I think it's a tough question. I can see it going either direction. You have to prove that he intended to kill the witness for the purpose of making her unavailable for trial, as opposed to killing her because he didn't want to pay a bunch of money in a divorce case, which is another important part of the evidence in this case.

I don't know exactly what the court will do, but they have a good argument, the prosecution does, that the statements from Kathleen Savio to her sister, for example, saying, "If I end up dead, he killed me," you know, that's also very strong evidence. And that's a reason the judge might just let it in.

COOPER: It's also interesting, because the defense is basically saying, "Look, this is a weak circumstantial case." And their alibi is Drew Peterson's son, who says that he was with his father during the time of the murder. How does that usually play on the stand? I mean, you talked about how a hit man plays. How does a son, a young man, a young boy, talking about his dad? How does that play?

MURPHY: You know, it's an interesting question. And it's unfortunate that the child might be literally put in between his parents. He's already lost his mother. You can bet he does not want to lose his father to a life behind bars.

But, you know, jurors aren't stupid. They know this boy loves his dad. If they see him take the stand and say, "He was with me the whole time. Therefore, I'm the perfect witness. I'm that rock-solid alibi. Boy, he was with me, and therefore, he couldn't have killed my mom," the jury's going to say, "He loves his dad. He'd do anything for his dad. He would even lie for his dad."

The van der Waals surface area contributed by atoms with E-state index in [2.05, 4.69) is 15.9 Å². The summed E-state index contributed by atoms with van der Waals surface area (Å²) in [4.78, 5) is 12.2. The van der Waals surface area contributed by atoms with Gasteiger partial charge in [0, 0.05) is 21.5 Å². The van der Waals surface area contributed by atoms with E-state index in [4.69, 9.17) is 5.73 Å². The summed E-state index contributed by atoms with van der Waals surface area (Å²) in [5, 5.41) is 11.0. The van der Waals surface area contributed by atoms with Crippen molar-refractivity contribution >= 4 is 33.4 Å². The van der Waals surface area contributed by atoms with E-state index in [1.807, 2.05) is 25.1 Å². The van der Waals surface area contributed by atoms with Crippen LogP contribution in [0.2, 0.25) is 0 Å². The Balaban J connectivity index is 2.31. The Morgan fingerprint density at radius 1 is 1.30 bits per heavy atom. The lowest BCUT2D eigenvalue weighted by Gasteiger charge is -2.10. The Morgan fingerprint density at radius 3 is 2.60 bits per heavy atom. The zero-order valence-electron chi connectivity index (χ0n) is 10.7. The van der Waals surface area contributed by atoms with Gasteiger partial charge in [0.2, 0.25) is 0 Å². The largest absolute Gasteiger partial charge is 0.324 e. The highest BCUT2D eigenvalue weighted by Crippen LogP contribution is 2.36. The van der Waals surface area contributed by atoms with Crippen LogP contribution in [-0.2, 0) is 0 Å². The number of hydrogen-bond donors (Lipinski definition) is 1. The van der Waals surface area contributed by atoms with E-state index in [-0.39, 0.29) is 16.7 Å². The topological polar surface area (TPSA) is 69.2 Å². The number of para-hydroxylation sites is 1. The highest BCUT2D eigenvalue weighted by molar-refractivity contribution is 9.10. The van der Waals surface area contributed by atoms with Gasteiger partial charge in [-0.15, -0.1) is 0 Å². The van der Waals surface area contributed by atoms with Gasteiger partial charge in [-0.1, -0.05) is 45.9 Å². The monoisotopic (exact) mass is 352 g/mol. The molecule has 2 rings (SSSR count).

COOPER: All right. We're going to leave it there. Wendy Murphy, appreciate it. Thanks, Wendy.

MURPHY: You bet.

COOPER: Up next tonight, first lady Michelle Obama. Why her influence and power to shape the agenda in Washington only seems to be growing.

Also at the top of the hour, new information about President Obama's timetable for nominating a Supreme Court justice. We have late details tonight and more on the women on his short list.


COOPER: President Obama's had a rough week: getting pushed back from the Senate on his plans to close Guantanamo Bay and a public smack-down from former vice president, Dick Cheney.